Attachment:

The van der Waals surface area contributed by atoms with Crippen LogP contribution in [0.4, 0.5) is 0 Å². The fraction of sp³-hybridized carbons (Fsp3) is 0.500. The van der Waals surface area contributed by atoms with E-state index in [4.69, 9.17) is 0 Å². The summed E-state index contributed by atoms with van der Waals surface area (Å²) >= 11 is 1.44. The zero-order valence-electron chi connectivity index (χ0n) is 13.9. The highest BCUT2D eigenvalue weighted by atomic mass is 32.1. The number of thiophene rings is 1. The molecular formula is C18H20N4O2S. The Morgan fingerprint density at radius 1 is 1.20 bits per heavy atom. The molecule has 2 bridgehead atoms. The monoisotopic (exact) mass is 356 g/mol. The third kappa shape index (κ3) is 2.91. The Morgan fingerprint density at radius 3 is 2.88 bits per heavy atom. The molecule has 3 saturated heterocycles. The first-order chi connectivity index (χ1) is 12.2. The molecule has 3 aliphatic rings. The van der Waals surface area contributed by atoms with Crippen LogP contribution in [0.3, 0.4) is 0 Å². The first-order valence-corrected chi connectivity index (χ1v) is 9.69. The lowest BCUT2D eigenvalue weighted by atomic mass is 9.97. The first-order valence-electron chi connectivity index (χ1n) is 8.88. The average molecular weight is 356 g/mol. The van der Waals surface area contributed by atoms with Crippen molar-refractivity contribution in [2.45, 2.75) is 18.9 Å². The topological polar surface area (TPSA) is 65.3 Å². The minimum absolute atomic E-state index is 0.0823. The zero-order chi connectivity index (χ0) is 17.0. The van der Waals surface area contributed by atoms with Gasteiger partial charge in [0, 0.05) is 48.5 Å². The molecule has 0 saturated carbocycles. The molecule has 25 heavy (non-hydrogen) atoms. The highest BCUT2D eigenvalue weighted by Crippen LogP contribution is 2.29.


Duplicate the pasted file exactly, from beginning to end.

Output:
The van der Waals surface area contributed by atoms with Crippen LogP contribution in [0.4, 0.5) is 0 Å². The fraction of sp³-hybridized carbons (Fsp3) is 0.500. The van der Waals surface area contributed by atoms with E-state index in [4.69, 9.17) is 0 Å². The summed E-state index contributed by atoms with van der Waals surface area (Å²) >= 11 is 1.44. The zero-order valence-electron chi connectivity index (χ0n) is 13.9. The highest BCUT2D eigenvalue weighted by atomic mass is 32.1. The number of thiophene rings is 1. The molecular formula is C18H20N4O2S. The Morgan fingerprint density at radius 1 is 1.20 bits per heavy atom. The molecule has 2 bridgehead atoms. The monoisotopic (exact) mass is 356 g/mol. The third kappa shape index (κ3) is 2.91. The Morgan fingerprint density at radius 3 is 2.88 bits per heavy atom. The molecule has 3 saturated heterocycles. The first-order chi connectivity index (χ1) is 12.2. The molecule has 3 aliphatic rings. The van der Waals surface area contributed by atoms with Crippen LogP contribution in [0.3, 0.4) is 0 Å². The first-order valence-corrected chi connectivity index (χ1v) is 9.69. The lowest BCUT2D eigenvalue weighted by atomic mass is 9.97. The first-order valence-electron chi connectivity index (χ1n) is 8.88. The average molecular weight is 356 g/mol. The van der Waals surface area contributed by atoms with Crippen molar-refractivity contribution in [2.45, 2.75) is 18.9 Å². The topological polar surface area (TPSA) is 65.3 Å². The minimum absolute atomic E-state index is 0.0823. The zero-order chi connectivity index (χ0) is 17.0. The van der Waals surface area contributed by atoms with Gasteiger partial charge in [0, 0.05) is 48.5 Å². The molecule has 0 saturated carbocycles. The molecule has 25 heavy (non-hydrogen) atoms. The highest BCUT2D eigenvalue weighted by Crippen LogP contribution is 2.29.